By Diego Brodersen

The debut feature by Juan Martín Hsu (the son of Chinese parents, but born in Buenos Aires) has the virtue of being nice and sincere, almost the exact opposite of what one would expect when reading the catalogue synopsis. A story of Korean, Bolivian and Taiwanese immigrants in Argentina, La Salada avoids the most sordid and dark edges that other filmmakers would die to include in this kind of film and consciously proposes itself as a multi-character portrait that is bittersweet yet hopeful. Hsu intertwines three different stories that sometimes converge and, at other times, run in parallel. The first one introduces a young Korean-Argentinian adolescent and her father, Mr. Kim, a “typical Korean-Korean”—in other words, a traditional and taciturn man, obsessed with ideas of order and purity in every order of existence, but especially when it comes to his daughter’s life, which doesn’t seem to be extremely happy with the prospect of marrying a young boy from the community.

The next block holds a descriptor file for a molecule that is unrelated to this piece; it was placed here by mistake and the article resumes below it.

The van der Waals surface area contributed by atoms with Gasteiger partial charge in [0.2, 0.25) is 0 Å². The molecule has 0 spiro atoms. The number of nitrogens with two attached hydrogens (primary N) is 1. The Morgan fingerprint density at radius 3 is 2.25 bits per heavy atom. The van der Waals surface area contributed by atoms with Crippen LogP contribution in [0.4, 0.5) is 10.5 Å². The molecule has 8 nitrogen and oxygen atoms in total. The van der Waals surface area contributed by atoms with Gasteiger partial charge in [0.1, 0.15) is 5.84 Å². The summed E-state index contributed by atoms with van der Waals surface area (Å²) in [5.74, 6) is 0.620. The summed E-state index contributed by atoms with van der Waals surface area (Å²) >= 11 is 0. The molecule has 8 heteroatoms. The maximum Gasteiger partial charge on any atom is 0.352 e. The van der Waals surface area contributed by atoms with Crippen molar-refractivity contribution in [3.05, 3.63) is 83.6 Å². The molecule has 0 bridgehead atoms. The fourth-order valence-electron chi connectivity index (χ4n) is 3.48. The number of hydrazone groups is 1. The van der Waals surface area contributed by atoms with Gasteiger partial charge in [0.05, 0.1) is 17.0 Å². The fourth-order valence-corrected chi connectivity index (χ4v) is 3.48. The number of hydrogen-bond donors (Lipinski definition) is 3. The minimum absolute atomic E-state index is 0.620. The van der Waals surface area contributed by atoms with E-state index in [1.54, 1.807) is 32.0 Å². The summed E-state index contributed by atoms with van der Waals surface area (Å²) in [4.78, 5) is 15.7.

Very close to Mr. Kim’s shops at the famous La Salada market in the outskirts of Buenos Aires lives another immigrant, Huang, who burns DVDs of pirated movies in a tiny room when he’s not making phone calls to his mother in Taiwan; fragile, sad and melancholic, he seems like a perfect mix between a Tsai Ming-liang and a Wong Kar-wai character. There are also two newcomers to La Salada, a Bolivian man and his nephew, both in search of work and new perspectives. Classic and direct in both style and content, La Salada suffers from some narrative problems, and there are a few clichéd commentaries here and there. It’s no groundbreaking stuff, but its subtle approach to costumbrismo (that dirty word!) never falls into pretentiousness or affectation. A fine, if not perfect, crowd-pleaser, as they used to call them.